Terrorism in Australia
I wonder how I would feel about the title of this article if I lived in Syria or Lebanon, Somalia or Pakistan, Yemen, Palestine, Israel, Nigeria …or even France, Spain, Russia, the UK or the US – or pretty much anywhere other than Australia.
On September 12, 2014, Australia’s security alert was raised to high indicating that a terrorist attack was ‘likely’. Billions of dollars have been diverted to national security and draconian laws impinging on our civil liberties have been enacted.
A week after raising the threat level, more than 800 police launched synchronised raids on a few houses and vehicles across Sydney’s west and north-west, and Brisbane’s south to ‘foil a plot’ where some guy from IS had apparently been ringing people asking them to behead a member of the public after snatching them from the street in Sydney. These raids were filmed and distributed to the media before investigations had been carried out and before any charges had been laid.
Four days later, an 18 year old man who had been under surveillance by police in what was reportedly a two-year operation, was asked to come to the police station to discuss behaviour “which had been causing some concern”. When the man arrived outside the station, he stabbed the two officers, one from Victorian police and one from the AFP, as they went to meet him. He was shot dead.
Would the outcome of this lengthy operation have been different if this young man was asked to come in with his family and was instead greeted by a Muslim community leader and a youth counsellor?
Then in December 2014 we had the Lindt Café siege in Sydney where a deranged man shot and killed one hostage. The police then shot him, and 4 other hostages, killing one. The perpetrator was well known to all authorities, was inexplicably on bail for serious offences, and was the subject of 18 calls to the security hotline in the days before the siege as his Facebook posts became increasingly unhinged, not to mention his letters to politicians including the Attorney-General asking about contacting IS. All of the security people being paid to assess risk dismissed the public’s concern and deemed him not a threat.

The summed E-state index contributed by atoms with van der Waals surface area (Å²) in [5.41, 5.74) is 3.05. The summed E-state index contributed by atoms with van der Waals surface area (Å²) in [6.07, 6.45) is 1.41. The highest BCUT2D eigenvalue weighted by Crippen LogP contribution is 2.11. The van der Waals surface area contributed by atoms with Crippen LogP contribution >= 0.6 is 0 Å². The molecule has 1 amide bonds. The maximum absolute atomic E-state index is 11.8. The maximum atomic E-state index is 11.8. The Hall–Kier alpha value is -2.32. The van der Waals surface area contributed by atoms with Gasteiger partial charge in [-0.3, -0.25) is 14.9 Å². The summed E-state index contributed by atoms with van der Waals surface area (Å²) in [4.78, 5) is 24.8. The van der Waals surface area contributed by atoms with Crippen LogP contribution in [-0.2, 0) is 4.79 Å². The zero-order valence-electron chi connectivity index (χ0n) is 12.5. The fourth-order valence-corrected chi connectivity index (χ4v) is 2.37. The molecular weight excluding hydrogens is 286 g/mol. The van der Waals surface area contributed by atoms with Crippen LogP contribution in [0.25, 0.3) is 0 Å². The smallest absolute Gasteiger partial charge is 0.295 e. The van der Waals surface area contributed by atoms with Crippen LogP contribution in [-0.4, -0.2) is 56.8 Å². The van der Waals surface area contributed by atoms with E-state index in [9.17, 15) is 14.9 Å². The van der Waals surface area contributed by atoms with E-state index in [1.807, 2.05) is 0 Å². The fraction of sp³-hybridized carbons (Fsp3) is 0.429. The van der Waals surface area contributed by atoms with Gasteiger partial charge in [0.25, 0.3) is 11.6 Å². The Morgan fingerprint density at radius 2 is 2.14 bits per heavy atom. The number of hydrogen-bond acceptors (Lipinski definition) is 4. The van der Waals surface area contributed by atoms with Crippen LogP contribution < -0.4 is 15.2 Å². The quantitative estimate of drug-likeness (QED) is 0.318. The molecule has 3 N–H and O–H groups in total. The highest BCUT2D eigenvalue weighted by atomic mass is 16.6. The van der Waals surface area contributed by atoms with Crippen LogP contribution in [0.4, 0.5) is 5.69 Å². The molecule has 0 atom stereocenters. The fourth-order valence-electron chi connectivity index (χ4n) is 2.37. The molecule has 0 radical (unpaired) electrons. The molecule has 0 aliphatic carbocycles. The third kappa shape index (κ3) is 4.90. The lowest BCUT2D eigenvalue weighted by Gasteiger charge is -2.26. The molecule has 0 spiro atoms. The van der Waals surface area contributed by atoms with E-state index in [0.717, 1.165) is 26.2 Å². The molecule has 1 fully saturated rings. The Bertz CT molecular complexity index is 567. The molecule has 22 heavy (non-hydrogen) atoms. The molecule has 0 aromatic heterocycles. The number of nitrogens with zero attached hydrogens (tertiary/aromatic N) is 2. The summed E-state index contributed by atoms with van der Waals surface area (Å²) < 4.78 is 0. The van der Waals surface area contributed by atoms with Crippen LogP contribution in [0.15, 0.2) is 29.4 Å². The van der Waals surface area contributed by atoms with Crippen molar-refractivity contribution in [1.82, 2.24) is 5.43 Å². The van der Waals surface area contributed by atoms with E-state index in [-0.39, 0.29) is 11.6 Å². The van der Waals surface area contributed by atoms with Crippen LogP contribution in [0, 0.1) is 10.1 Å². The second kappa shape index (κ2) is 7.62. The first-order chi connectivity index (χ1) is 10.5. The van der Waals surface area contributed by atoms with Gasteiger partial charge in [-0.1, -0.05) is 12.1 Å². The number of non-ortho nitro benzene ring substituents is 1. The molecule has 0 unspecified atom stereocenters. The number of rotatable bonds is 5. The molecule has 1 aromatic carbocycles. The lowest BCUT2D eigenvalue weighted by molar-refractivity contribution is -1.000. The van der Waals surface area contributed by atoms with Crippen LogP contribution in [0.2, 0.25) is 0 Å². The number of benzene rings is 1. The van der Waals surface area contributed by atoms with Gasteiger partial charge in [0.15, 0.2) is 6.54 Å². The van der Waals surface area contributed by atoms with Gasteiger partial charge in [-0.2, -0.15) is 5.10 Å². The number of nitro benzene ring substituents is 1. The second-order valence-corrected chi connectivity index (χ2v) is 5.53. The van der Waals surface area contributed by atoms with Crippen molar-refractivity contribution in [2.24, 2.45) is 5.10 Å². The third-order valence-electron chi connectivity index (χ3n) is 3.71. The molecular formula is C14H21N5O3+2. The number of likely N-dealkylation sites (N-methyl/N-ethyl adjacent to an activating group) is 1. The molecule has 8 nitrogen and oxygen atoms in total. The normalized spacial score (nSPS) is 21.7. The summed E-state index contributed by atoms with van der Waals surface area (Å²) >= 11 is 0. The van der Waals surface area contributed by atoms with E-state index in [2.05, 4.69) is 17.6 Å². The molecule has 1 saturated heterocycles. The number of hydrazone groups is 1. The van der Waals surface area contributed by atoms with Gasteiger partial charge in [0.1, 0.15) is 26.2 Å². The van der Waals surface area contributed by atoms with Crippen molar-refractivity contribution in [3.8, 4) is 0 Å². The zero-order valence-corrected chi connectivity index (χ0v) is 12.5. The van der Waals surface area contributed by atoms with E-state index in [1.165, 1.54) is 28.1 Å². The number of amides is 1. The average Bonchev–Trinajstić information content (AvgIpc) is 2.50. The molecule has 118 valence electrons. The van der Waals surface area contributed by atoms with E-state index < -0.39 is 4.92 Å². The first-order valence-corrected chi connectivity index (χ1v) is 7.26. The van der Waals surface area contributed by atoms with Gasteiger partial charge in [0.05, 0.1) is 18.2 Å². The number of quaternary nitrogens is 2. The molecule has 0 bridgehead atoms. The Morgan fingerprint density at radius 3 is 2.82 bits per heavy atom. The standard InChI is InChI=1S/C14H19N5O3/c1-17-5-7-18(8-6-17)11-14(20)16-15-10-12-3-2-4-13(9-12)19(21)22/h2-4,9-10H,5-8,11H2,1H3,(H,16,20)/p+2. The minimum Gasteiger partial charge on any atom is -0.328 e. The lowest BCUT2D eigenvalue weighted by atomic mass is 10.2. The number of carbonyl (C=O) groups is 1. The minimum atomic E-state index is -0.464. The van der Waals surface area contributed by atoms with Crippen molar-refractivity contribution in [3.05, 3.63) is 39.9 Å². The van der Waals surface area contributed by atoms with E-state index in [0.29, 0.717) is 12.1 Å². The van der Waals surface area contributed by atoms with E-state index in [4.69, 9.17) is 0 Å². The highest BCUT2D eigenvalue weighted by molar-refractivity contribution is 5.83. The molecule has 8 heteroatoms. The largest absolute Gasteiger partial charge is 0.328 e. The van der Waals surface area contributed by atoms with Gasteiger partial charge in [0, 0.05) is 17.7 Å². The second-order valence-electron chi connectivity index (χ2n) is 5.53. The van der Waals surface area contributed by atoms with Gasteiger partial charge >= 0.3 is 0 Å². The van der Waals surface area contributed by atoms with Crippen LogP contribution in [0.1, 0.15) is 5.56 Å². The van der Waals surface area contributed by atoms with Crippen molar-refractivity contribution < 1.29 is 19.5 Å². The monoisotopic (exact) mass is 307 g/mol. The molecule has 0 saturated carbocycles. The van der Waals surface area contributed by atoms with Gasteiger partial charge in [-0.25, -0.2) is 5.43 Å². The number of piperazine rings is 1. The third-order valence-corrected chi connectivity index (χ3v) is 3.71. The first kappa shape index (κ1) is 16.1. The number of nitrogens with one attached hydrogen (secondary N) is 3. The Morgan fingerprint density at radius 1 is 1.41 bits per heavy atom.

Would they have come to a different conclusion had mental health experts been assessing the information?
In April we saw three young men arrested because a 14 year old boy in England had been urging them online to target police officers involved in ANZAC commemorative activities.
And last month we saw the tragic murder of an accountant by a 15-year-old Iranian-born Iraqi-Kurdish boy who was then shot dead by security guards.
This case makes me terribly sad and angry. Sad for the man who had harmed no-one but who was randomly assassinated and will never come home to his family, and immeasurably angry about the cowards who pretended to be the friends of a kid whose family had fled to Australia to find a safe place to raise their children. These young men armed this child with a gun and hatred and then stood back like those kids in the playground yelling fight, fight. They are beyond contempt.
Every life lost in this violence is a tragedy as brought home by the father of one of the victims in the Bataclan Theatre in Paris who said, “I can’t stop talking about my son. If I do I will die.”
Yesterday in Nigeria, an 11 year old girl was used as a suicide bomber.
There are ignorant evil people in the world but we cannot combat them by violent means. You cannot combat hatred with hatred.
Australia’s counter-terrorism strategy centres around “five main pillars: Challenging violent extremist ideologies, stopping people from becoming terrorists, shaping the global environment, disrupting terrorist activity within Australia, and effective response and recovery.”
If I was writing a counter-terrorism strategy my pillars would be education, lifting people out of poverty, providing jobs and infrastructure, protecting and respecting minorities, and investing in mental health and social support.
Perhaps we are comparatively protected from terrorism in Australia because of the vigilance of our security forces. Or maybe it’s because life is good here and we must fight to make sure it remains that way for all Australians regardless of religion and ethnicity.
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